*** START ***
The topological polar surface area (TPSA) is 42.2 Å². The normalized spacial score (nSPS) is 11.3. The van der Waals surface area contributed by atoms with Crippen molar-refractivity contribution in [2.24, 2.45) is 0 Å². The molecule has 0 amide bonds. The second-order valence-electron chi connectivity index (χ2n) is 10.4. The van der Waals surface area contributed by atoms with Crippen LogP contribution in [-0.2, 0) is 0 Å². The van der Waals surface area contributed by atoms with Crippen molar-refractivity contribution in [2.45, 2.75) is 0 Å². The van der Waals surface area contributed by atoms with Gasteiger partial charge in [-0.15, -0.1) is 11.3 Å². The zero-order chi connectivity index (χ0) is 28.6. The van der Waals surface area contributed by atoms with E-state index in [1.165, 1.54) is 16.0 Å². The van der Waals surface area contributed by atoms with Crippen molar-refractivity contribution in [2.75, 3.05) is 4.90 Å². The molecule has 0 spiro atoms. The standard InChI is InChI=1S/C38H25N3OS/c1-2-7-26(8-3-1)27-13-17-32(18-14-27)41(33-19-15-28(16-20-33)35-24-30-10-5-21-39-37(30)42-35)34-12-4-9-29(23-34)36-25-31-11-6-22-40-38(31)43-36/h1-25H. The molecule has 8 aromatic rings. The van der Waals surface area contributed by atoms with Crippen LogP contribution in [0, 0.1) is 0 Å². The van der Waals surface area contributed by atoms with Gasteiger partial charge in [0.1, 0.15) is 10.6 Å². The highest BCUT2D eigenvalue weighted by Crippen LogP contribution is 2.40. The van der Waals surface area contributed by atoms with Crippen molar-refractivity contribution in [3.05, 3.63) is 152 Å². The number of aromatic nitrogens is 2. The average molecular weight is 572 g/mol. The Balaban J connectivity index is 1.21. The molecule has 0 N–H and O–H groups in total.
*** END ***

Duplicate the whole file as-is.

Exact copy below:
The topological polar surface area (TPSA) is 42.2 Å². The normalized spacial score (nSPS) is 11.3. The van der Waals surface area contributed by atoms with Crippen molar-refractivity contribution in [2.24, 2.45) is 0 Å². The molecule has 0 amide bonds. The second-order valence-electron chi connectivity index (χ2n) is 10.4. The van der Waals surface area contributed by atoms with Crippen LogP contribution in [-0.2, 0) is 0 Å². The van der Waals surface area contributed by atoms with Crippen molar-refractivity contribution in [2.45, 2.75) is 0 Å². The van der Waals surface area contributed by atoms with Gasteiger partial charge in [-0.15, -0.1) is 11.3 Å². The zero-order chi connectivity index (χ0) is 28.6. The van der Waals surface area contributed by atoms with E-state index in [1.165, 1.54) is 16.0 Å². The van der Waals surface area contributed by atoms with Crippen molar-refractivity contribution in [2.75, 3.05) is 4.90 Å². The molecule has 0 spiro atoms. The standard InChI is InChI=1S/C38H25N3OS/c1-2-7-26(8-3-1)27-13-17-32(18-14-27)41(33-19-15-28(16-20-33)35-24-30-10-5-21-39-37(30)42-35)34-12-4-9-29(23-34)36-25-31-11-6-22-40-38(31)43-36/h1-25H. The molecule has 8 aromatic rings. The van der Waals surface area contributed by atoms with Crippen LogP contribution in [0, 0.1) is 0 Å². The van der Waals surface area contributed by atoms with Gasteiger partial charge in [0.1, 0.15) is 10.6 Å². The highest BCUT2D eigenvalue weighted by Crippen LogP contribution is 2.40. The van der Waals surface area contributed by atoms with Crippen molar-refractivity contribution in [3.05, 3.63) is 152 Å². The number of aromatic nitrogens is 2. The average molecular weight is 572 g/mol. The Balaban J connectivity index is 1.21. The molecule has 0 N–H and O–H groups in total.